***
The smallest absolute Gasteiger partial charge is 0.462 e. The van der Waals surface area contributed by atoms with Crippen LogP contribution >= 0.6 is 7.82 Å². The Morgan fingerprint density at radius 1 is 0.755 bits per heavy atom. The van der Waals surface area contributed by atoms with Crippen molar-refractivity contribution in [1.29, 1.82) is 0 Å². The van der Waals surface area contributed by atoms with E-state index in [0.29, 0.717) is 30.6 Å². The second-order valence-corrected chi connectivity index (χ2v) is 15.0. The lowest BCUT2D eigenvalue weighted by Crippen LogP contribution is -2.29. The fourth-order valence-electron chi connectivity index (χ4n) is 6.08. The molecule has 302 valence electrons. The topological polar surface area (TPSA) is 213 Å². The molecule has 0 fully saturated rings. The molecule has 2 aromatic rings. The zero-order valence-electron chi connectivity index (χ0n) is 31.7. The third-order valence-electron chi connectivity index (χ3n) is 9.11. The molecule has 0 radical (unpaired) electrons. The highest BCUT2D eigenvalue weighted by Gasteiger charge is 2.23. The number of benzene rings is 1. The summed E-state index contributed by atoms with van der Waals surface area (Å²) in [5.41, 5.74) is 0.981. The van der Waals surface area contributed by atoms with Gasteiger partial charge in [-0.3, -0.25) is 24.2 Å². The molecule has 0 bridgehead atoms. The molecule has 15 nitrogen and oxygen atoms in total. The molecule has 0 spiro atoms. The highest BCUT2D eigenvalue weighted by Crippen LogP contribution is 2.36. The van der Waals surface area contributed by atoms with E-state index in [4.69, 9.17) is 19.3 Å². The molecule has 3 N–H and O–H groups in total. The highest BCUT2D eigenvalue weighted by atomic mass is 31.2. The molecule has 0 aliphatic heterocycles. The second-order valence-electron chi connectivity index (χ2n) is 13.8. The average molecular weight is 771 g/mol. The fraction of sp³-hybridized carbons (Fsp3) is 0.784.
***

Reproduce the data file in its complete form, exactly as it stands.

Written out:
The smallest absolute Gasteiger partial charge is 0.462 e. The van der Waals surface area contributed by atoms with Crippen LogP contribution >= 0.6 is 7.82 Å². The Morgan fingerprint density at radius 1 is 0.755 bits per heavy atom. The van der Waals surface area contributed by atoms with Crippen molar-refractivity contribution in [1.29, 1.82) is 0 Å². The van der Waals surface area contributed by atoms with E-state index in [0.29, 0.717) is 30.6 Å². The second-order valence-corrected chi connectivity index (χ2v) is 15.0. The lowest BCUT2D eigenvalue weighted by Crippen LogP contribution is -2.29. The fourth-order valence-electron chi connectivity index (χ4n) is 6.08. The molecule has 302 valence electrons. The topological polar surface area (TPSA) is 213 Å². The molecule has 0 fully saturated rings. The molecule has 2 aromatic rings. The zero-order valence-electron chi connectivity index (χ0n) is 31.7. The third-order valence-electron chi connectivity index (χ3n) is 9.11. The molecule has 0 radical (unpaired) electrons. The highest BCUT2D eigenvalue weighted by Gasteiger charge is 2.23. The number of benzene rings is 1. The summed E-state index contributed by atoms with van der Waals surface area (Å²) in [5.41, 5.74) is 0.981. The van der Waals surface area contributed by atoms with Gasteiger partial charge in [-0.3, -0.25) is 24.2 Å². The molecule has 0 bridgehead atoms. The molecule has 15 nitrogen and oxygen atoms in total. The molecule has 0 spiro atoms. The highest BCUT2D eigenvalue weighted by Crippen LogP contribution is 2.36. The van der Waals surface area contributed by atoms with E-state index in [4.69, 9.17) is 19.3 Å². The molecule has 3 N–H and O–H groups in total. The highest BCUT2D eigenvalue weighted by atomic mass is 31.2. The molecule has 0 aliphatic heterocycles. The second-order valence-electron chi connectivity index (χ2n) is 13.8. The average molecular weight is 771 g/mol. The fraction of sp³-hybridized carbons (Fsp3) is 0.784.